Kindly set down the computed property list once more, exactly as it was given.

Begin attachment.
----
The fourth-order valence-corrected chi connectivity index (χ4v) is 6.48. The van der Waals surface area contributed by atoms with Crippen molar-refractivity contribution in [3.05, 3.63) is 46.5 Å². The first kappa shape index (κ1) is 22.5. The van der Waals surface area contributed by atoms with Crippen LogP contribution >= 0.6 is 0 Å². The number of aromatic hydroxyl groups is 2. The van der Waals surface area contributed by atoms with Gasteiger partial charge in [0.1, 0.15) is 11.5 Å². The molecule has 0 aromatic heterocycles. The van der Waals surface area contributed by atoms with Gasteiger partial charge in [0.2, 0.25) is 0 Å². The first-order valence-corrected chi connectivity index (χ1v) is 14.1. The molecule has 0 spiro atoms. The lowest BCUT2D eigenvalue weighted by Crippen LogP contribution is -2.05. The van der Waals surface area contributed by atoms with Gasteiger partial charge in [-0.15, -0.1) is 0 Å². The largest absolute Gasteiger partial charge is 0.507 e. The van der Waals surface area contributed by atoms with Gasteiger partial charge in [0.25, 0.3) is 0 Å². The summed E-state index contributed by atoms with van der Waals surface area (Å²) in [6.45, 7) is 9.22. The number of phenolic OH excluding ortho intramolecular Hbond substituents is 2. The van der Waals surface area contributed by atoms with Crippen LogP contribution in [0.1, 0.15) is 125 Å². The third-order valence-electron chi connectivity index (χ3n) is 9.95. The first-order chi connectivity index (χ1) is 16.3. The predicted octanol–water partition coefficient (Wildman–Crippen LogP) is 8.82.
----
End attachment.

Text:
The fourth-order valence-corrected chi connectivity index (χ4v) is 6.48. The van der Waals surface area contributed by atoms with Crippen molar-refractivity contribution in [3.05, 3.63) is 46.5 Å². The first kappa shape index (κ1) is 22.5. The van der Waals surface area contributed by atoms with Crippen LogP contribution >= 0.6 is 0 Å². The number of aromatic hydroxyl groups is 2. The van der Waals surface area contributed by atoms with Gasteiger partial charge in [0.1, 0.15) is 11.5 Å². The molecule has 0 aromatic heterocycles. The van der Waals surface area contributed by atoms with Gasteiger partial charge in [0.2, 0.25) is 0 Å². The first-order valence-corrected chi connectivity index (χ1v) is 14.1. The molecule has 0 spiro atoms. The lowest BCUT2D eigenvalue weighted by Crippen LogP contribution is -2.05. The van der Waals surface area contributed by atoms with Gasteiger partial charge in [-0.15, -0.1) is 0 Å². The largest absolute Gasteiger partial charge is 0.507 e. The van der Waals surface area contributed by atoms with Gasteiger partial charge in [0.25, 0.3) is 0 Å². The summed E-state index contributed by atoms with van der Waals surface area (Å²) in [6.45, 7) is 9.22. The number of phenolic OH excluding ortho intramolecular Hbond substituents is 2. The van der Waals surface area contributed by atoms with Crippen LogP contribution in [0.1, 0.15) is 125 Å². The third-order valence-electron chi connectivity index (χ3n) is 9.95. The first-order chi connectivity index (χ1) is 16.3. The predicted octanol–water partition coefficient (Wildman–Crippen LogP) is 8.82.